Happy Researching!

Journal Summary Template

My grad student software toolbox

On any given project, I use a LOT of programs! For example:

Research Phase:

  • Word – To summarize papers
  • Mendeley – My reference data base
  • Scrivener – To keep track of memos, and to upload my word summaries
  • Evernote – To make all my PDFs, post-its, whiteboard notes, and handwritten notes searchable
  • Topnote (on the iPad) – For hand-drawn diagramming and brainstorming
  • Inspiration – for digital brainstorming
  • Xmind – for mind and project mapping

 

Planning Phase:

  • Asana – To keep track of all my tasks and to do lists
  • Google Calendar – To track all my meetings and appointments
  • Apple Reminder – For things like, “Water the plants on Wednesday”

 

Analysis Phase:

  • NVivo – for qualitative coding
  • Excel – to track codes
  • Word – to generate the codebook, process memos, and any stray thoughts

 

Writing Phase:

  • Scrivener – for writing papers and keeping track of references
  • Mendeley – again for my references
  • Word – to finally polish up my document and send it out.
  • Google Docs – to collaborate with others

 

Presentation Phase:

I’ve learned how to use these programs smoothly to help with my workflow — similar to tools in a toolbox. Some of these programs overlap functions, but I’ve never been able to find just one program that does it all efficiently. Some programs do things a lot better than others. For example, for collaborations on writing projects, I use Google Docs because it’s the least buggy — even though both Word, Evernote, and Scrivener have these functions, as well).  It makes me wonder, though, whether other grad students also use multiple programs to get the work done, as well.

What are the programs that you use, and what’s your workflow like?

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Organize your references with Mendeley

So you’ve pulled your PDF file from your library and it’s sitting on your browser. Now what?

I’ve talked about reference management software before in previous posts. Today, I’ll show you a quick and dirty way to bring them into Mendeley.

1. If you haven’t done so, download the Mendeley desktop app. It’s free, and what I love about it is that I can access my references through my browser, phone, or my other computers, too!

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2. Next, download the Mendeley Web Importer plugin for your browser, and activate it. For me, it shows up as a tiny little “M” to the right of my browser address bar.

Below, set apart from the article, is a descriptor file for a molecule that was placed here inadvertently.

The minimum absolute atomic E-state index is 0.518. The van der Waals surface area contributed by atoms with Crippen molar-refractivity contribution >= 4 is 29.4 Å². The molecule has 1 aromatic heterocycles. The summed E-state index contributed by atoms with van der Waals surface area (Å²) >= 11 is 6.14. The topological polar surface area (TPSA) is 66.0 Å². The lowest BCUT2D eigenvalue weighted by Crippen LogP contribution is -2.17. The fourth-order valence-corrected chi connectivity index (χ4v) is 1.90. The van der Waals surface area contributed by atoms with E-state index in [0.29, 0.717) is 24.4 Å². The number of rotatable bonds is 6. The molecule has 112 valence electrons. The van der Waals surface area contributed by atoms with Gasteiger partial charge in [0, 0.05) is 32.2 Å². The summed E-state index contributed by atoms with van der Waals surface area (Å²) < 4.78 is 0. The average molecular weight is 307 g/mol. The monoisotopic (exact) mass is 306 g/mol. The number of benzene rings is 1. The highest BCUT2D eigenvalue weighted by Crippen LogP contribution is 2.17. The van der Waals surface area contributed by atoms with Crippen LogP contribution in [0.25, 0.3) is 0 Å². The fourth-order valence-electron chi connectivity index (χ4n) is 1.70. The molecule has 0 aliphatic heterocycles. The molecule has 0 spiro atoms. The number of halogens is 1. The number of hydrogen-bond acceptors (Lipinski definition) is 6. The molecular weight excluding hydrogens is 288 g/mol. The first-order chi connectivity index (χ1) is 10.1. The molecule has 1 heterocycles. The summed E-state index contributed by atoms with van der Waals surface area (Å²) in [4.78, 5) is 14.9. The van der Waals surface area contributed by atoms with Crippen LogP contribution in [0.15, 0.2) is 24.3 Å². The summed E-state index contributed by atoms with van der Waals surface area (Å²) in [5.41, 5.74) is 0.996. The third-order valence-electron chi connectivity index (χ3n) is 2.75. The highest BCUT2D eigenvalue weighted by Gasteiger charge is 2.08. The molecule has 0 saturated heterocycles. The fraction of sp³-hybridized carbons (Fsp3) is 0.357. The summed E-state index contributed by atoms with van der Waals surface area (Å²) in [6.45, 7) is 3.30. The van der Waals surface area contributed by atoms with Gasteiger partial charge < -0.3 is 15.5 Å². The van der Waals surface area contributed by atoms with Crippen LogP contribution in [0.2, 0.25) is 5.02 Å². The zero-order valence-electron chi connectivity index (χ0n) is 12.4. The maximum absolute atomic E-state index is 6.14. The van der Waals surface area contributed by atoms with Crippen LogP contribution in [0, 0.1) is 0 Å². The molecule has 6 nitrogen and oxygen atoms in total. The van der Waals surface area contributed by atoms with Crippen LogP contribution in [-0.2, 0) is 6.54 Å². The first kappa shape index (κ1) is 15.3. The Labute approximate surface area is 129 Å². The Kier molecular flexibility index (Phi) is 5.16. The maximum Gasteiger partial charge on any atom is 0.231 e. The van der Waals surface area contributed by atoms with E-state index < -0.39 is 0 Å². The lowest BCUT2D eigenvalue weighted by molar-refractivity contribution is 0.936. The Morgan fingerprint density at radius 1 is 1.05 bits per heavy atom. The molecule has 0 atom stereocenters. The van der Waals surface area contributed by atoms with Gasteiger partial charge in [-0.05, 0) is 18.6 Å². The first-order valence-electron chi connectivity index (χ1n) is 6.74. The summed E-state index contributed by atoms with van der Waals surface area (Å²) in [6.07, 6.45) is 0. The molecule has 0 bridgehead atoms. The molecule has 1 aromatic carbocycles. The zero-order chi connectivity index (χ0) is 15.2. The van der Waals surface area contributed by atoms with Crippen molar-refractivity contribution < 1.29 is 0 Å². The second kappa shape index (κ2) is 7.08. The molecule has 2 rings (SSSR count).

3. Then, through your Google Scholar search, bring up the PDF article that you want to use. Click the Mendeley plugin button (note: Sometimes this works. When it doesn’t, there’s a work around that I’ll mention later below).

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4. If it works, Mendeley will bring up a side window with the article info. However, this isn’t always perfect, and you may need to edit the information from here, OR, you’ll need to right click, download and save your article, then import it through your Mendeley desktop (drag the PDF file and drop it on Mendeley).

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For info on importing your PDFs directly into Mendeley’s desktop, click here.

Happy Researching!

 

 

 

 

 

Tutorial – Tying Scholar to Your Library

Most academic libraries these days are tied to online data bases where you can quickly find the articles you need by using Google Scholar. Here’s how you set Google Scholar to your library settings:

  1. Go to Google Scholar. Hit the Settings button on the menu bar.

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2. Next, click the “Library links” in the left column.

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3. In the bar, type in your university, and hit enter. If your library is linked to Scholar, it will come up beneath the bar. Then click on the boxes with your options (you can add more than one library to Scholar).

4. Then click the “Save” button.

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5. Last, go back to the Google Scholar main page. Type in the article that you are searching for. When your search results come up, you will see a library link to them either on your right (like in the picture below), or it will show underneath the “More” selection beneath the article summary, if there are other options.

(For example, I can pull articles from both Iowa State as well as the University of Rochester. So, ISU links show on the right, and the U of R will be under the “More” link when I click it.)

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Happy Researching!